"Scud" Philippousis's record deliveries have been timed at 142 mph, while Britain's Rusedski is no slouch at 139 mph. Fortunately there is still time for the BBC to arrange to lighten the show with captions like the ones in the old Batman series... "POW!', "BAM!", "HOLY ACES!". The script will take care of itself. The outcome of the contest will depend on which Batman returns.
It will be bad luck for one of them to have been drawn to meet at the start of the tournament. The BBC, however, will no doubt have opportunities to put the captions to further use throughout the fortnight, particularly since Philippoussis, seeded No 7, is projected to play Goran Ivanisevic, the No 2 seed, in the quarter-finals.
Witnesses to the bombardment when the 20-year-old overpowered Ivanisevic to win the Stella Artois title at Queen's Club last Sunday will know what to expect. Bear in mind, though, that if they do meet at the All England Club the pyrotechnics will be scheduled to continue for at least three sets.
Rusedski, who came within the width of the net-cord tape of defeating Ivanisevic in the semi-finals at Queen's before losing in a tie-break, 20-18, was certainly not despondent after learning that he had drawn Philippoussis. "There are a lot of matches you would have chosen before that one," he said. "It could have been an easier draw, but it works both ways. It's tough for him as well."
He added: "If you're going to do well at Wimbledon, you have to play these guys sometime. It's probably better to play them on the first day, when the court is lusher."
Last year, Rusedski defeated Canada's Daniel Nestor in the first round, so he might be able to pass on a few tips to Tim Henman, the British No 1, who has drawn Nestor on this occasion.
Henman, the No 14 seed, is in Ivanisevic's half of the draw and is projected to meet Richard Krajicek, the defending champion, in the fourth round. Britain's Jamie Delgado is a possible second-round opponent for Henman, who 12 months ago became the nation's first man to reach the last eight since Roger Taylor in 1973. Thomas Muster or Gustavo Kuerten, the French Open champion, are the other seeds in Henman's quarter. Muster opens against Britain's Chris Wilkinson.
As cruel draws go, the first-round match between Germany's Michael Stich, the 1991 champion, and Jim Courier, the runner-up in 1993, takes some beating. Whatever Stich achieves this time, he intends to bid auf wiedersehen to the championships.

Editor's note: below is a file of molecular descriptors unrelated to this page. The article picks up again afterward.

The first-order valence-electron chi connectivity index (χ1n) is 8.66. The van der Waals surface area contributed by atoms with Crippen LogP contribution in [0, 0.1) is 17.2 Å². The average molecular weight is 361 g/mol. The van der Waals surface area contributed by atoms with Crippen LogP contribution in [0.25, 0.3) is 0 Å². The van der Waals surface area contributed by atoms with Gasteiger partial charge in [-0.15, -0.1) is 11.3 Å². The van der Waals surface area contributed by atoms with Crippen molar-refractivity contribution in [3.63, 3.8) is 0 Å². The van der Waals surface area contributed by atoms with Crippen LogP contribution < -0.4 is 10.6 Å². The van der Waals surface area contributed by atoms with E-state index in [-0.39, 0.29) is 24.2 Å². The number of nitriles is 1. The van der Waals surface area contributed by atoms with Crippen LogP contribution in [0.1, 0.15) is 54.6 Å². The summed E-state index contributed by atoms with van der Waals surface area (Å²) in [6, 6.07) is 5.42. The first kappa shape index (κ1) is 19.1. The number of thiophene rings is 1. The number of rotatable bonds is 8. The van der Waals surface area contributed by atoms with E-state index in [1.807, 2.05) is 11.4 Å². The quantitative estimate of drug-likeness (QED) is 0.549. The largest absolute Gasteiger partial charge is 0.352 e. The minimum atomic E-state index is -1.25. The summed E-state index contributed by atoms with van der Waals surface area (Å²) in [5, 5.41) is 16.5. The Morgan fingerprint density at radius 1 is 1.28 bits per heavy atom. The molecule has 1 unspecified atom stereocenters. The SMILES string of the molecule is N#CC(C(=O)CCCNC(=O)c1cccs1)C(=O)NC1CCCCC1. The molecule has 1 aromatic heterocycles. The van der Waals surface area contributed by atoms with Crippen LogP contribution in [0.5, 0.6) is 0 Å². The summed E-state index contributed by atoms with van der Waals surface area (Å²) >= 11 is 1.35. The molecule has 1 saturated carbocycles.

If Andre Agassi decides to make an appearance he will play Spain's Carlos Moya, a finalist at the Australian Open.
Pete Sampras, who might well be facing Boris Becker in the quarters, opens against Michael Tillstrom, who brought his fellow Swede Stefan Edberg's Wimbledon career to a close in the second round last year.
Michael Chang, No 2 in the world but demoted to fifth seed, will do well to make it to a possible fourth-round match against Australia's Pat Rafter. Indeed, Chang might have difficulty advancing beyond a first round match against another Aussie, Todd Woodbridge.
Martina Hingis, the women's world No 1, opens against a qualifier and is projected to meet the big-serving Brenda Schultz-McCarthy in the fourth round and the powerful Lindsay Davenport in the quarters.
Iva Majoli, who defeated Hingis in the French Open final, could play the 16-year-old Swiss in the semi-finals here. Arantxa Sanchez Vicario and Mary Pierce are drawn to meet in the fourth round. In the opening round, the Spaniard plays Britain's Clare Wood, and Pierce must account for Belgium's Dominique Van Roost, who made such a good impression at the Australian Open.
Jana Novotna, the No 3 seed, appears nicely placed to make progress in Monica Seles's half. Seles, seeded to play Hingis in the final, has an opening match against Australia's Rachel McQuillan.
As to the other teenagers, Anna Kournikova meets Chanda Rubin, the marathon woman, and Venus Williams is a possible third-round opponent for Amanda Coetzer, who capitalised on Steffi Graf's errors in Paris.Reuse content